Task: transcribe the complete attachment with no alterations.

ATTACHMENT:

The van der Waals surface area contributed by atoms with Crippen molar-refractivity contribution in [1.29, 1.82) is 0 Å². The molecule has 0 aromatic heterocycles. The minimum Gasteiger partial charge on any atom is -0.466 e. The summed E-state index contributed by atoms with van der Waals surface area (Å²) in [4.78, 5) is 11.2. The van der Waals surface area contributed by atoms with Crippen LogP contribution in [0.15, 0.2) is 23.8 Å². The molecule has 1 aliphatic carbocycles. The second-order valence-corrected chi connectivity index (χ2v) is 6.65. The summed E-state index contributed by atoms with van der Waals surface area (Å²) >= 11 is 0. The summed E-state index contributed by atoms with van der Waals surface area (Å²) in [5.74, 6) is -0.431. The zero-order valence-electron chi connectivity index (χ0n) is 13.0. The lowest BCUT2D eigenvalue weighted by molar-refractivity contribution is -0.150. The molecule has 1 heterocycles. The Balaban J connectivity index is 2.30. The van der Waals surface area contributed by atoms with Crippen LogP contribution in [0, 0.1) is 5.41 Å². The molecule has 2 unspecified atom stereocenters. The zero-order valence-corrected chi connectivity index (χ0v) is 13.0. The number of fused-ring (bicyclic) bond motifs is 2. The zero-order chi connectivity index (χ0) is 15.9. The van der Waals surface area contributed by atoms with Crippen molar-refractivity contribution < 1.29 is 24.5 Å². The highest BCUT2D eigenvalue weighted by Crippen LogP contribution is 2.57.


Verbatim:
The van der Waals surface area contributed by atoms with Crippen molar-refractivity contribution in [1.29, 1.82) is 0 Å². The molecule has 0 aromatic heterocycles. The minimum Gasteiger partial charge on any atom is -0.466 e. The summed E-state index contributed by atoms with van der Waals surface area (Å²) in [4.78, 5) is 11.2. The van der Waals surface area contributed by atoms with Crippen LogP contribution in [0.15, 0.2) is 23.8 Å². The molecule has 1 aliphatic carbocycles. The second-order valence-corrected chi connectivity index (χ2v) is 6.65. The summed E-state index contributed by atoms with van der Waals surface area (Å²) >= 11 is 0. The summed E-state index contributed by atoms with van der Waals surface area (Å²) in [5.74, 6) is -0.431. The zero-order valence-electron chi connectivity index (χ0n) is 13.0. The lowest BCUT2D eigenvalue weighted by molar-refractivity contribution is -0.150. The molecule has 1 heterocycles. The Balaban J connectivity index is 2.30. The van der Waals surface area contributed by atoms with Crippen LogP contribution in [0, 0.1) is 5.41 Å². The molecule has 2 unspecified atom stereocenters. The zero-order valence-corrected chi connectivity index (χ0v) is 13.0. The number of fused-ring (bicyclic) bond motifs is 2. The zero-order chi connectivity index (χ0) is 15.9. The van der Waals surface area contributed by atoms with Crippen molar-refractivity contribution < 1.29 is 24.5 Å². The highest BCUT2D eigenvalue weighted by Crippen LogP contribution is 2.57.